Last update: 13:00 | 11/03/2018
2017 witnessed an upward trend in the mid-end residential segment, which is forecasted to continue to grow in 2018.
The mid-end segment has grown richer as developers turned to respond to the market demand
According to the Ho Chi Minh City Department of Construction, a total of 37,502 apartments were rolled out in Vietnam’s business hub in 2017, of which the mid-end and affordable segments contributed 74.6 per cent. The mid-end segment accounted for 45.5 per cent with 19,509 units, an increase of 16.4 per cent year-on-year. Meanwhile, the affordable segment made up 29.1 per cent with 12,495 units, up 67.3 per cent year-on-year.
According to CBRE Vietnam, the Hanoi real estate market had 35,000 new apartments for sale in 2017. The mid-end and affordable segments dominate the market with 80 per cent of the new supply. In 2017, the market recorded 23,000 successful transactions, up 12 per cent against 2016.
“The residential housing market witnessed a shift in homebuyers’ preferences. Despite not being in prime locations, some projects have been snapped up by homebuyers due to their good investment value, improved design, and on-site amenities. In the first quarter of the launch, these projects recorded healthy take-up rates of over 70 per cent,” said Duong Thuy Dung, senior director of CBRE Vietnam.
She predicted that housing prices and absorption rates will rise across all segments in 2018, especially those built by prestigious developers in the mid-end segment with good quality, and full amenities. The mid-end segment carrying a price tag of VND1-2 billion ($44,000-88,100) per unit has been consistently leading the market due to high liquidity.
On the investment side, Bui Nguyet Nga, deputy director of Van Thai Land, said that the company focuses on the mid-end and affordable segments to serve the genuine demand of homebuyers. As they place high value on sharing benefits with customers, many of their mid-end and affordable projects have been welcomed by homebuyers when the market was sluggish in 2013-2014 and robust in 2016-2017.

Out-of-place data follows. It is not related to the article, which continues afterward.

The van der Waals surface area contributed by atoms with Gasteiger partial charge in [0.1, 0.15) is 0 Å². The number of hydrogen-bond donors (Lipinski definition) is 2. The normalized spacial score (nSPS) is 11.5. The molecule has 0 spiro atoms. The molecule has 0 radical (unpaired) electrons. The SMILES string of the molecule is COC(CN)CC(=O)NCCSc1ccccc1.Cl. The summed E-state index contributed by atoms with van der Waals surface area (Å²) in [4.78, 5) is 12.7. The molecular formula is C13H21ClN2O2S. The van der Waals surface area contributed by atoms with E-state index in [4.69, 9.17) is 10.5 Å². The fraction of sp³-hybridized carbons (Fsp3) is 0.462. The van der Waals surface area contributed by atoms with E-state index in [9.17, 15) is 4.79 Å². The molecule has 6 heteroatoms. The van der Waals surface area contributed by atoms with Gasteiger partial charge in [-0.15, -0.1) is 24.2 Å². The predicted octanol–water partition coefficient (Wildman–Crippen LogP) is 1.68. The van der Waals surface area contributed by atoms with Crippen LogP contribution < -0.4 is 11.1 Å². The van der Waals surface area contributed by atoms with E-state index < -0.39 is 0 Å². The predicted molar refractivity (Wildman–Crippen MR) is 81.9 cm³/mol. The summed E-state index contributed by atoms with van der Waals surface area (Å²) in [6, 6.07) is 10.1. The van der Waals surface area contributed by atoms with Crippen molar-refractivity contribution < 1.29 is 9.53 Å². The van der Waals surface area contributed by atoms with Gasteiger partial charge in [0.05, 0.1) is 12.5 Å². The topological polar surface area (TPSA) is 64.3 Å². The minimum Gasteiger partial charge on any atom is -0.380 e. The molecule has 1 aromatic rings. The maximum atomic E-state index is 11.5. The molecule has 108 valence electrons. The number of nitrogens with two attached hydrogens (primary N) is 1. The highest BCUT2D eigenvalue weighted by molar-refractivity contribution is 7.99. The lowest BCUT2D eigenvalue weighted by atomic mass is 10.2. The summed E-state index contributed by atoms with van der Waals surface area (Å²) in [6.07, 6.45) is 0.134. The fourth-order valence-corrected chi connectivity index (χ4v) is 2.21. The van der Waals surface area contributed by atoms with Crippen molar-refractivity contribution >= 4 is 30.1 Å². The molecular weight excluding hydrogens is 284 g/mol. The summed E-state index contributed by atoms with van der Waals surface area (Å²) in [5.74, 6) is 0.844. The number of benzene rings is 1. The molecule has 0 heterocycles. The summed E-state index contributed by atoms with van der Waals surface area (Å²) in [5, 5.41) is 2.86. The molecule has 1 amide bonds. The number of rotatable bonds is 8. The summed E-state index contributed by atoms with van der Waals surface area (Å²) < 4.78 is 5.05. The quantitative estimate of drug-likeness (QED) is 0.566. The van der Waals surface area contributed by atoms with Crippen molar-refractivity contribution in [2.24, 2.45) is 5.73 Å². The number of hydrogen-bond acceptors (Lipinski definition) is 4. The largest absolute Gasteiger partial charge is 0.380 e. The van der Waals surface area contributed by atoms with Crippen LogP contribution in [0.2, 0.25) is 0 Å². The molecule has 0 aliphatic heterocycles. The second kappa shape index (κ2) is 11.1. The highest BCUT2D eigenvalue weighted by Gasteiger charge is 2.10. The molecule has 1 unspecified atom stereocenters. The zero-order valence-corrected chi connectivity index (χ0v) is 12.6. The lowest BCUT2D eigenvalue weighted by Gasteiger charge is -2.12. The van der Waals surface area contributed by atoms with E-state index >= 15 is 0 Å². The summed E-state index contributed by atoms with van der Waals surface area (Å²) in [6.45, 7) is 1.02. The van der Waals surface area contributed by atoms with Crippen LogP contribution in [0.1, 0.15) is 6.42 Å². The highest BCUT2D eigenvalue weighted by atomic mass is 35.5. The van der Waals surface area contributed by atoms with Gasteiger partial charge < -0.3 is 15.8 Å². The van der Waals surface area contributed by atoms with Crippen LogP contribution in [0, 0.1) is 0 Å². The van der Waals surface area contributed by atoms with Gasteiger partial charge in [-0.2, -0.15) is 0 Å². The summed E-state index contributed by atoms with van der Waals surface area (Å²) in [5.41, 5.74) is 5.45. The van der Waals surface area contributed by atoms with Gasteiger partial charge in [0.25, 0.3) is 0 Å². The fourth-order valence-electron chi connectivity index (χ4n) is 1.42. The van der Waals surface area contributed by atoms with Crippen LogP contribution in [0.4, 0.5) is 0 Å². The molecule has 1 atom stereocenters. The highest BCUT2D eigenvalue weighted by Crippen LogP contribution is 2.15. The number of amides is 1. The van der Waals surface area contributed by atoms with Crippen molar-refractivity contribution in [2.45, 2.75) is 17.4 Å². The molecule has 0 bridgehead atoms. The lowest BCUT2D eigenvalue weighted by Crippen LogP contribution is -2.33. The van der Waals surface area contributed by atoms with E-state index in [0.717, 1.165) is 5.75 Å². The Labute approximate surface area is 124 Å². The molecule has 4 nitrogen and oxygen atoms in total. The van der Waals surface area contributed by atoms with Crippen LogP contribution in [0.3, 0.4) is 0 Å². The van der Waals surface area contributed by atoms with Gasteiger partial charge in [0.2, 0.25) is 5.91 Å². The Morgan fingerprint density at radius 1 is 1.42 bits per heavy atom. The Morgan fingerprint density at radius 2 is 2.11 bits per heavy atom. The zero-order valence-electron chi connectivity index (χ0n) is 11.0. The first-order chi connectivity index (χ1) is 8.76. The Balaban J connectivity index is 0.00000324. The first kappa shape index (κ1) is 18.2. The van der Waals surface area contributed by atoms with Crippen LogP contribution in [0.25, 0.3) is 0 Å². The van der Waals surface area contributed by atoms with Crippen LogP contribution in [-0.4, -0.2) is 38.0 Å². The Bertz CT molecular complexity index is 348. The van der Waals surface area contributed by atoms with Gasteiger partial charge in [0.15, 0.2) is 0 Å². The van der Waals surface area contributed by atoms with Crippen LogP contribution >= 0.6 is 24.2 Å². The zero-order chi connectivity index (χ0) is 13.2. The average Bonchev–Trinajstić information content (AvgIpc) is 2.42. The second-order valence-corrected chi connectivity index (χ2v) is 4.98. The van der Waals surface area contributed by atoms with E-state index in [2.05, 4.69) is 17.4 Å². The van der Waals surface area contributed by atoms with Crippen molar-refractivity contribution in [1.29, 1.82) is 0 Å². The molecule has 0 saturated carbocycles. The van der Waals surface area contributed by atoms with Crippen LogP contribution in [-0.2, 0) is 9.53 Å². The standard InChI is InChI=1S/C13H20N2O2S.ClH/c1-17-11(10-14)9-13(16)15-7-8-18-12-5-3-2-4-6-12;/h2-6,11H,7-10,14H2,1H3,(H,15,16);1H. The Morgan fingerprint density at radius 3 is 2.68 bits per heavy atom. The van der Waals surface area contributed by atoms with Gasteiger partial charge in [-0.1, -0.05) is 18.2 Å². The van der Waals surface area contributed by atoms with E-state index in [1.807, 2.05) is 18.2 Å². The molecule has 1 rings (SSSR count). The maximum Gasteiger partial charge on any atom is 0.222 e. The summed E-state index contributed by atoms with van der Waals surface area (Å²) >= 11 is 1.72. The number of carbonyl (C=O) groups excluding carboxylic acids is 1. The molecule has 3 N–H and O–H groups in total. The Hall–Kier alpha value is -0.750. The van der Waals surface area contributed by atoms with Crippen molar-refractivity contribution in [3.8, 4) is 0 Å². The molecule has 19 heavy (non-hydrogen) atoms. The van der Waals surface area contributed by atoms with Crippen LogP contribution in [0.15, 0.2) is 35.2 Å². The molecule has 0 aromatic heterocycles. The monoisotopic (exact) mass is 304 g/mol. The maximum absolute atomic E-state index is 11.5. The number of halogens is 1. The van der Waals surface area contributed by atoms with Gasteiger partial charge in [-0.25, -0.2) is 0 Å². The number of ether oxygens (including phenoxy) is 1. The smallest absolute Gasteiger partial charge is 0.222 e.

Standards for mid-end aparments
According to Duong Duc Hien, director of Residential Sales at Savills Hanoi, the standards for mid-end apartments include location, scale, design, price, as well as handover requirements. The projects need not be located in the central business districts, as Tier 2 districts suffice.
“In the fourth quarter of 2017, over 50 per cent of the new supply was in the east of Hanoi from Khuat Duy Tien and To Huu streets to Thang Long Boulevard and Highway 32,” he said.
Luxury projects have their own swimming pools, smart parking, and a full suite of on-site amenities. Meanwhile, mid-end projects do not have top-notch amenities and sophisticated design. Development expenses will increase with more complex design details, so most mid-end projects are not built on innovative ideas.
With regards to handover requirements, Hien said that a typical apartment is composed of a bed room, living room, kitchen, and bathroom. However, high-end apartments are equipped with luxury bathroom fixtures from Kohler and TOTO, while a mid-end apartment has mid-range products.